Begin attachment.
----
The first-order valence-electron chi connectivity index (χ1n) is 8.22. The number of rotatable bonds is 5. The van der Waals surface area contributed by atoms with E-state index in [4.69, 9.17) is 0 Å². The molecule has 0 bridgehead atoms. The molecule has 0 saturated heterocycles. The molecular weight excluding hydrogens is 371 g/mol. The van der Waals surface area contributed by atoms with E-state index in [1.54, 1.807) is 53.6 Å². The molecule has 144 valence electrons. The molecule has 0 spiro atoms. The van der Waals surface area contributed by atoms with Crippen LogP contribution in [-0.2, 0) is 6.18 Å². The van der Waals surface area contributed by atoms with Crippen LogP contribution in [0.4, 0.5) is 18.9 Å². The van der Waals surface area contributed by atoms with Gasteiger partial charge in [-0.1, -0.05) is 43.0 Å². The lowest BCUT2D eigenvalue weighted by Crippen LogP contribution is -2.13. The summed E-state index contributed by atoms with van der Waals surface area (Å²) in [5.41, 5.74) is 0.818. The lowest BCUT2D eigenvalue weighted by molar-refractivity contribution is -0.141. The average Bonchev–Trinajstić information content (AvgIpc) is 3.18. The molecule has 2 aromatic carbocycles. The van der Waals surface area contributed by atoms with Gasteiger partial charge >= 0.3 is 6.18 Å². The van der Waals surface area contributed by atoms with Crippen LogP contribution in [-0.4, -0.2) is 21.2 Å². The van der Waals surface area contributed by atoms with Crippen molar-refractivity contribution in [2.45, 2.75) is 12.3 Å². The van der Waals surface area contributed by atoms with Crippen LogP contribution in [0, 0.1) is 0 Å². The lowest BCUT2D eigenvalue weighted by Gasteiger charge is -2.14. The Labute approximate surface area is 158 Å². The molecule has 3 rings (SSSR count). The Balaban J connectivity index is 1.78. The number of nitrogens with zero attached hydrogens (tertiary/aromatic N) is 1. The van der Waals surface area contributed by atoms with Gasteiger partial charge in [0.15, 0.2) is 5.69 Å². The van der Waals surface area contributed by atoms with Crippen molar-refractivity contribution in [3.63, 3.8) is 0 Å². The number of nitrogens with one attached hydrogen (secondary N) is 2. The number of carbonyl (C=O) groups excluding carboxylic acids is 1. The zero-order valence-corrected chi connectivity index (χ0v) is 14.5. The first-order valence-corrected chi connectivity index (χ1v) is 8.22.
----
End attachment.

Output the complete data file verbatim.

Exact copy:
The first-order valence-electron chi connectivity index (χ1n) is 8.22. The number of rotatable bonds is 5. The van der Waals surface area contributed by atoms with E-state index in [4.69, 9.17) is 0 Å². The molecule has 0 bridgehead atoms. The molecule has 0 saturated heterocycles. The molecular weight excluding hydrogens is 371 g/mol. The van der Waals surface area contributed by atoms with E-state index in [1.54, 1.807) is 53.6 Å². The molecule has 144 valence electrons. The molecule has 0 spiro atoms. The van der Waals surface area contributed by atoms with Crippen LogP contribution in [-0.2, 0) is 6.18 Å². The van der Waals surface area contributed by atoms with Crippen LogP contribution in [0.4, 0.5) is 18.9 Å². The van der Waals surface area contributed by atoms with Gasteiger partial charge in [-0.1, -0.05) is 43.0 Å². The lowest BCUT2D eigenvalue weighted by Crippen LogP contribution is -2.13. The summed E-state index contributed by atoms with van der Waals surface area (Å²) in [5.41, 5.74) is 0.818. The lowest BCUT2D eigenvalue weighted by molar-refractivity contribution is -0.141. The average Bonchev–Trinajstić information content (AvgIpc) is 3.18. The molecule has 2 aromatic carbocycles. The van der Waals surface area contributed by atoms with Gasteiger partial charge >= 0.3 is 6.18 Å². The van der Waals surface area contributed by atoms with Crippen LogP contribution in [-0.4, -0.2) is 21.2 Å². The van der Waals surface area contributed by atoms with Crippen molar-refractivity contribution in [2.45, 2.75) is 12.3 Å². The van der Waals surface area contributed by atoms with Crippen LogP contribution in [0, 0.1) is 0 Å². The lowest BCUT2D eigenvalue weighted by Gasteiger charge is -2.14. The Labute approximate surface area is 158 Å². The molecule has 3 rings (SSSR count). The Balaban J connectivity index is 1.78. The number of nitrogens with zero attached hydrogens (tertiary/aromatic N) is 1. The van der Waals surface area contributed by atoms with Gasteiger partial charge in [0.15, 0.2) is 5.69 Å². The van der Waals surface area contributed by atoms with Crippen molar-refractivity contribution in [3.63, 3.8) is 0 Å². The number of nitrogens with one attached hydrogen (secondary N) is 2. The number of carbonyl (C=O) groups excluding carboxylic acids is 1. The zero-order valence-corrected chi connectivity index (χ0v) is 14.5. The first-order valence-corrected chi connectivity index (χ1v) is 8.22.